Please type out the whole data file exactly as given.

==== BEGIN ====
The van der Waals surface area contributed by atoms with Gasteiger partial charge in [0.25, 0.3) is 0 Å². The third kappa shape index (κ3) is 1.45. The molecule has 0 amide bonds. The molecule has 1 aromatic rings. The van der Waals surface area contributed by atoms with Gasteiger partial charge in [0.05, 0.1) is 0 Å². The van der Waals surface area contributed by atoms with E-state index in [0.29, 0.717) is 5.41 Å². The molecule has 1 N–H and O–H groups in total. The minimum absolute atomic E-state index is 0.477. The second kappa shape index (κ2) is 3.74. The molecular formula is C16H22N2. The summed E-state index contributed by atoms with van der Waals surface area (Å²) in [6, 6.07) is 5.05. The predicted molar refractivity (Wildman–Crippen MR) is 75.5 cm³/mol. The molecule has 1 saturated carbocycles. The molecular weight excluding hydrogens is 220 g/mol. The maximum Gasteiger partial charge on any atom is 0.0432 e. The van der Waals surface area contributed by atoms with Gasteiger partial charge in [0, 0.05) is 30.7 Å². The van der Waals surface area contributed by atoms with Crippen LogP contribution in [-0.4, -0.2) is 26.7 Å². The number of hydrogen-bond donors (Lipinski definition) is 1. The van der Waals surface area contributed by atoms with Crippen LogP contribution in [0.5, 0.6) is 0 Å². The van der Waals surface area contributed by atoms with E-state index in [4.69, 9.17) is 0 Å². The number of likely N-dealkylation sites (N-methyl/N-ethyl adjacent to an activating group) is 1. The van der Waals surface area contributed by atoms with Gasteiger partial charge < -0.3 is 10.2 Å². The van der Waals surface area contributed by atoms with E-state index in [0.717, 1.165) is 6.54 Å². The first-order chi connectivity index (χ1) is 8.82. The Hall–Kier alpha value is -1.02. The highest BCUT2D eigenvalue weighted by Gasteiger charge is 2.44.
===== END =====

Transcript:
The van der Waals surface area contributed by atoms with Gasteiger partial charge in [0.25, 0.3) is 0 Å². The third kappa shape index (κ3) is 1.45. The molecule has 0 amide bonds. The molecule has 1 aromatic rings. The van der Waals surface area contributed by atoms with Gasteiger partial charge in [0.05, 0.1) is 0 Å². The van der Waals surface area contributed by atoms with E-state index in [0.29, 0.717) is 5.41 Å². The molecule has 1 N–H and O–H groups in total. The minimum absolute atomic E-state index is 0.477. The second kappa shape index (κ2) is 3.74. The molecular formula is C16H22N2. The summed E-state index contributed by atoms with van der Waals surface area (Å²) in [6, 6.07) is 5.05. The predicted molar refractivity (Wildman–Crippen MR) is 75.5 cm³/mol. The molecule has 1 saturated carbocycles. The molecular weight excluding hydrogens is 220 g/mol. The maximum Gasteiger partial charge on any atom is 0.0432 e. The van der Waals surface area contributed by atoms with Gasteiger partial charge in [0, 0.05) is 30.7 Å². The van der Waals surface area contributed by atoms with Crippen LogP contribution in [-0.4, -0.2) is 26.7 Å². The number of hydrogen-bond donors (Lipinski definition) is 1. The van der Waals surface area contributed by atoms with Crippen LogP contribution in [0.5, 0.6) is 0 Å². The van der Waals surface area contributed by atoms with E-state index in [4.69, 9.17) is 0 Å². The number of likely N-dealkylation sites (N-methyl/N-ethyl adjacent to an activating group) is 1. The van der Waals surface area contributed by atoms with Gasteiger partial charge < -0.3 is 10.2 Å². The van der Waals surface area contributed by atoms with E-state index in [0.717, 1.165) is 6.54 Å². The first-order chi connectivity index (χ1) is 8.82. The Hall–Kier alpha value is -1.02. The highest BCUT2D eigenvalue weighted by Gasteiger charge is 2.44.